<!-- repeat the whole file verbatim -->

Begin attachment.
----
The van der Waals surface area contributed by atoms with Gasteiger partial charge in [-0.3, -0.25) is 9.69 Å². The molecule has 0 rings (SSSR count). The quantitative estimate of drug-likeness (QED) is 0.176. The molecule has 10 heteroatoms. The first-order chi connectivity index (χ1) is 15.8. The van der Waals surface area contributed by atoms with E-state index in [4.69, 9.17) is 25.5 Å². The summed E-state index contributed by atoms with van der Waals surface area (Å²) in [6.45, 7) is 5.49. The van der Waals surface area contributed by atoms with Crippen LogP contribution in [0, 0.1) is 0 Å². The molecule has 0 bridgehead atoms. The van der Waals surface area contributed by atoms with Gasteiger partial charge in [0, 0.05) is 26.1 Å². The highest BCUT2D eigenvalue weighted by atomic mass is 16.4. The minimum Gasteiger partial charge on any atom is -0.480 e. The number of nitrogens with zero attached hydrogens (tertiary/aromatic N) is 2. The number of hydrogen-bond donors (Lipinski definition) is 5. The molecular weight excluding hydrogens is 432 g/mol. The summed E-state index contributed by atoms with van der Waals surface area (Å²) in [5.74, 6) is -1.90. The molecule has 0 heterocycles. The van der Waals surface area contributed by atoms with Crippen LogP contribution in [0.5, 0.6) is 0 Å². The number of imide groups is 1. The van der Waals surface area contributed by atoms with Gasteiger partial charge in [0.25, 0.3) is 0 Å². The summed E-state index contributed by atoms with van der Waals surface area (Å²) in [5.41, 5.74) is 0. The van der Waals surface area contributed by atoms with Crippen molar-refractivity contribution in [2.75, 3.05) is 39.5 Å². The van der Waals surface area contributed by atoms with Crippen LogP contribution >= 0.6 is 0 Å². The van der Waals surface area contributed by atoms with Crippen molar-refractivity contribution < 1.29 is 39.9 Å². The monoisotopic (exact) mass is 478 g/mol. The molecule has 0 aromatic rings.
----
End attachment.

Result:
The van der Waals surface area contributed by atoms with Gasteiger partial charge in [-0.3, -0.25) is 9.69 Å². The molecule has 0 rings (SSSR count). The quantitative estimate of drug-likeness (QED) is 0.176. The molecule has 10 heteroatoms. The first-order chi connectivity index (χ1) is 15.8. The van der Waals surface area contributed by atoms with E-state index in [4.69, 9.17) is 25.5 Å². The summed E-state index contributed by atoms with van der Waals surface area (Å²) in [6.45, 7) is 5.49. The van der Waals surface area contributed by atoms with Crippen LogP contribution in [0, 0.1) is 0 Å². The molecule has 0 bridgehead atoms. The van der Waals surface area contributed by atoms with Gasteiger partial charge in [0, 0.05) is 26.1 Å². The highest BCUT2D eigenvalue weighted by atomic mass is 16.4. The minimum Gasteiger partial charge on any atom is -0.480 e. The number of nitrogens with zero attached hydrogens (tertiary/aromatic N) is 2. The number of hydrogen-bond donors (Lipinski definition) is 5. The molecular weight excluding hydrogens is 432 g/mol. The summed E-state index contributed by atoms with van der Waals surface area (Å²) in [5.74, 6) is -1.90. The molecule has 0 heterocycles. The van der Waals surface area contributed by atoms with Crippen LogP contribution in [0.5, 0.6) is 0 Å². The number of imide groups is 1. The van der Waals surface area contributed by atoms with Gasteiger partial charge in [0.25, 0.3) is 0 Å². The summed E-state index contributed by atoms with van der Waals surface area (Å²) in [5.41, 5.74) is 0. The van der Waals surface area contributed by atoms with Crippen molar-refractivity contribution in [2.75, 3.05) is 39.5 Å². The van der Waals surface area contributed by atoms with Crippen LogP contribution >= 0.6 is 0 Å². The van der Waals surface area contributed by atoms with Crippen molar-refractivity contribution < 1.29 is 39.9 Å². The monoisotopic (exact) mass is 478 g/mol. The molecule has 0 aromatic rings.